Rep. Marc Lombardo, a Republican from Billerica, filed legislation that would deny state funds to sanctuary cities, which would include Boston, Lawrence, Newton, Amherst, Cambridge, Northampton, and Somerville. (Lowell Sun)


The owner of the Fairmount Grille in Boston is preparing to open a 1920s-themed restaurant at the Hanover Theatre in Worcester. (Telegram & Gazette) Restaurateur Chris Rassias, who grew up in Worcester, tentatively plans to call the restaurant Josephine, after Josephine Baker. “It is exciting to be part of the rise and development in Worcester,” Rassias said. (MassLive)

Officials from the Pawtucket Red Sox and the city of Worcester were spotted in the owner’s box at a Worcester Railers game Tuesday night. Worcester is wooing the Pawsox. (MassLive)

A state agency will investigate the inconsistent manner in which Cambridge handed out liquor licenses for possible violations for state law. (Boston Globe)

Boston Mayor Marty Walsh wants to tax pot sales as much as possible. (Boston Herald)

A Pittsfield lawyer is suing the city of Boston for he calls “extreme violations” of the First Amendment in connection with the Free Speech Rally held over the summer on Boston Common. (Boston Herald)

What would the annual South Boston St. Patrick’s Day parade be without controversy? Different and hopefully enjoyable, says the new commander of the veterans’ council that organizes the March march down Broadway. (Greater Boston)

Ooops. One day after plans were filed for a Walmart supercenter at William Stanley Business Park in Pittsfield Walmart said it was not opening a store there. (Berkshire Eagle)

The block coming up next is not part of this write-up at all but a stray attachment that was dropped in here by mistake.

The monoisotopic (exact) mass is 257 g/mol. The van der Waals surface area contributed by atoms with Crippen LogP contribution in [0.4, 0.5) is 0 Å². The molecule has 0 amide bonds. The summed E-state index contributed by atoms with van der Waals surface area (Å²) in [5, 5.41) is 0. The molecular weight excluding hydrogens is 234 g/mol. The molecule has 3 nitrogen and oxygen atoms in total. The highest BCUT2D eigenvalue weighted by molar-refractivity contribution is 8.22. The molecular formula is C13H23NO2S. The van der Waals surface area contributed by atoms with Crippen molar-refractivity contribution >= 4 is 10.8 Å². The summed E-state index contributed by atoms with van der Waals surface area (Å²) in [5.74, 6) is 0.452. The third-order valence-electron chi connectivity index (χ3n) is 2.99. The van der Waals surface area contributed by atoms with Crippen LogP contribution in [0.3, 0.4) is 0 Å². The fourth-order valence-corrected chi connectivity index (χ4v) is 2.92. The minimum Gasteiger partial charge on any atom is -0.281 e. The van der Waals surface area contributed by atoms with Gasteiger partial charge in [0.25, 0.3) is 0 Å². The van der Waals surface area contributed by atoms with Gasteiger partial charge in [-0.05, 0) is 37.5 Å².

Senate Republicans are planning to use the $1.5 trillion tax cut to repeal the individual mandate in Obamacare and use the savings to fund the revenue shortfall created by the rollback that will largely benefit high income earners and corporations. (New York Times)

Attorney General Jeff Sessions, testifying before the House Judiciary Committee, denied he lied to Congress about the Trump campaign’s ties to Russia, saying he didn’t recall a meeting with subordinates about contacts while at the same time saying he rejected suggestions to deal with Russian liaisons. (New York Times)

House Speaker Paul Ryan announces that all members of the House and their staff will undergo training to prevent sexual harassment. (Associated Press)


A Globe editorial denounces Roy Moore because of the “credible, disgusting” allegations made about him and says he “deserves to lose” — but says the Senate should do nothing to block him from assuming office if Alabama voters nonetheless elect him next month. In a frank declaration that Bay State residents, in particular, would be throwing stones from a glass house to think otherwise, the editorial begins, “Massachusetts voters repeatedly sent a man some blamed for causing a woman’s death to the Senate — and nobody told us we couldn’t.”

A new WBUR poll indicates Newton Mayor Setti Warren is the lead challenger to Gov. Charlie Baker of the three Democrats currently campaigning, but otherwise the poll offers few surprises. Baker and Sen. Elizabeth Warren enjoy wide leads with a year to Election Day. (WBUR)